Micro- and macro-communication skills are cognitive-linguistic skills that affect comprehension and production of narratives at the word-, sentence-, and discourse-levels. Micro-communication skills refer to vocabulary and syntactic knowledge, while macro-communication skills refer to the global narrative structure. These skills emerge alongside pre-literacy skills in the early preschool years and are critical for academic achievement. Bilingual narrative intervention can be provided online and offline and supports both languages; however, but research on the optimal instructional model is limited, especially during the critical preschool years. We aim to determine which instructional model are more efficient in enhancing learning of the different aspects of narrative within and across languages.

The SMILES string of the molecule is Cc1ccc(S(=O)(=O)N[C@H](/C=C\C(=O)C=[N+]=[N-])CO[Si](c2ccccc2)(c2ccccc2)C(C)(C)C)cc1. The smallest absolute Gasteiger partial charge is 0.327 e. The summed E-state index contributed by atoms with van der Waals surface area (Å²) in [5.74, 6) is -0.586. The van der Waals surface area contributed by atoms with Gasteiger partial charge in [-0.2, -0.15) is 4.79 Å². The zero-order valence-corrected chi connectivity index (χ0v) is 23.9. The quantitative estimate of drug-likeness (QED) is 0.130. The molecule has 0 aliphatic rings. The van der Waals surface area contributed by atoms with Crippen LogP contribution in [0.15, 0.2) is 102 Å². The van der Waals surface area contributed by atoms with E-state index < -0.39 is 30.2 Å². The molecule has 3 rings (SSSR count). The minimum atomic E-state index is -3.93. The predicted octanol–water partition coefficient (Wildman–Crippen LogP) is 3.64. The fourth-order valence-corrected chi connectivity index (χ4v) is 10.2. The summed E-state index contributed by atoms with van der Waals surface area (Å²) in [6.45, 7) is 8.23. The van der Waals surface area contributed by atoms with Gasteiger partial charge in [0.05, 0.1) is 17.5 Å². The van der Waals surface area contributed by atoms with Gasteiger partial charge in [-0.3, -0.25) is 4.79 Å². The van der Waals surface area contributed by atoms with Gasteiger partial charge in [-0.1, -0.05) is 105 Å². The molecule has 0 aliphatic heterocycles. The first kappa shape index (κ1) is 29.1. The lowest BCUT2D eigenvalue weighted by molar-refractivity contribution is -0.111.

Different types of instructional model were tested in monolingual children and on a limited basis in bilingual children. Research indicates that teaching one skill at a time, in a block design, leads to better immediate outcome results, but poorer retention effects (Hodges et al., 2014; Soderstrom, et al., 2015). On the other hand, mixed learning designs, where more than one skill is taught or where there is contextual interference, may lead to better learning retention (Hodges et al., 2014). For bilingual children, these instructional modules have only been tested for different skills within the same languages, or for the same skill across both languages, but not for multiple skills within and across both languages. These instructional modules can be best tested in bilingual children because the language not receiving intervention acts as a control for the language receiving intervention. Only studies comparing between the different models, testing for immediate gains, learning curves, and retention effects, could provide an optimal model for learning the different micro-and macro-communications skills in the two languages. The proposed study rises to this challenge aiming to yield novel evidence from bilingual preschool children at the critical age that prepares them for academic success.